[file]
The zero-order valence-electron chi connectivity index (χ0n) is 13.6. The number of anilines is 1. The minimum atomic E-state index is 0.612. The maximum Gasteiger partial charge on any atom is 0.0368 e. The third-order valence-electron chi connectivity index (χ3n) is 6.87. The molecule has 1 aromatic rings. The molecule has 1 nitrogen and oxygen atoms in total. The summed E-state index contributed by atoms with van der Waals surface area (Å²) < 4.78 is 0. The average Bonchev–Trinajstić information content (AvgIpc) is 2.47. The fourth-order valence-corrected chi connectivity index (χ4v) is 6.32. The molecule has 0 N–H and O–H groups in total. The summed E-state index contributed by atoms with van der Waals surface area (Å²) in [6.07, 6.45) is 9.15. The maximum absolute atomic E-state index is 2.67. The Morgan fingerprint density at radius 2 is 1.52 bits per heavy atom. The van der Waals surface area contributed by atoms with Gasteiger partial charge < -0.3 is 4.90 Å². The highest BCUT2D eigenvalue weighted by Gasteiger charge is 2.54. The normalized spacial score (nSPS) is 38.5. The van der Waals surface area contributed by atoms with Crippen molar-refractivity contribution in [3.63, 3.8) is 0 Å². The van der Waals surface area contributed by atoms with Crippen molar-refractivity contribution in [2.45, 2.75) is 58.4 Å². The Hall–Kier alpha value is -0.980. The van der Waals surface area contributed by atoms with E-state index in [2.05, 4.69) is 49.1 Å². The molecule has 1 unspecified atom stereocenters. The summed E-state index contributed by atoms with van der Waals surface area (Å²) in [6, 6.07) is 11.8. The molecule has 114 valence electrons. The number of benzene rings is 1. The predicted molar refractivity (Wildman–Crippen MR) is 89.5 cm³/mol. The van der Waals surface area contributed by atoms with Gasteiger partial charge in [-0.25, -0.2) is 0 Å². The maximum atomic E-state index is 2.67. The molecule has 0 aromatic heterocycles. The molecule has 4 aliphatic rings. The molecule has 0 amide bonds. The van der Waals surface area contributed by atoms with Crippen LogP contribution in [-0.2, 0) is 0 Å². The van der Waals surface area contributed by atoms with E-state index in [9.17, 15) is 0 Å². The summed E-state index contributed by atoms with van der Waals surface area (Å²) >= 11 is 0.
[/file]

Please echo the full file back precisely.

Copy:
The zero-order valence-electron chi connectivity index (χ0n) is 13.6. The number of anilines is 1. The minimum atomic E-state index is 0.612. The maximum Gasteiger partial charge on any atom is 0.0368 e. The third-order valence-electron chi connectivity index (χ3n) is 6.87. The molecule has 1 aromatic rings. The molecule has 1 nitrogen and oxygen atoms in total. The summed E-state index contributed by atoms with van der Waals surface area (Å²) < 4.78 is 0. The average Bonchev–Trinajstić information content (AvgIpc) is 2.47. The fourth-order valence-corrected chi connectivity index (χ4v) is 6.32. The molecule has 0 N–H and O–H groups in total. The summed E-state index contributed by atoms with van der Waals surface area (Å²) in [6.07, 6.45) is 9.15. The maximum absolute atomic E-state index is 2.67. The Morgan fingerprint density at radius 2 is 1.52 bits per heavy atom. The van der Waals surface area contributed by atoms with Gasteiger partial charge < -0.3 is 4.90 Å². The highest BCUT2D eigenvalue weighted by Gasteiger charge is 2.54. The normalized spacial score (nSPS) is 38.5. The van der Waals surface area contributed by atoms with Crippen molar-refractivity contribution in [3.63, 3.8) is 0 Å². The van der Waals surface area contributed by atoms with Crippen molar-refractivity contribution in [2.45, 2.75) is 58.4 Å². The Hall–Kier alpha value is -0.980. The van der Waals surface area contributed by atoms with E-state index in [2.05, 4.69) is 49.1 Å². The molecule has 1 unspecified atom stereocenters. The summed E-state index contributed by atoms with van der Waals surface area (Å²) in [6, 6.07) is 11.8. The molecule has 114 valence electrons. The number of benzene rings is 1. The predicted molar refractivity (Wildman–Crippen MR) is 89.5 cm³/mol. The van der Waals surface area contributed by atoms with Gasteiger partial charge in [-0.25, -0.2) is 0 Å². The maximum atomic E-state index is 2.67. The molecule has 0 aromatic heterocycles. The molecule has 4 aliphatic rings. The molecule has 0 amide bonds. The van der Waals surface area contributed by atoms with Crippen LogP contribution in [-0.2, 0) is 0 Å². The van der Waals surface area contributed by atoms with E-state index in [9.17, 15) is 0 Å². The summed E-state index contributed by atoms with van der Waals surface area (Å²) >= 11 is 0.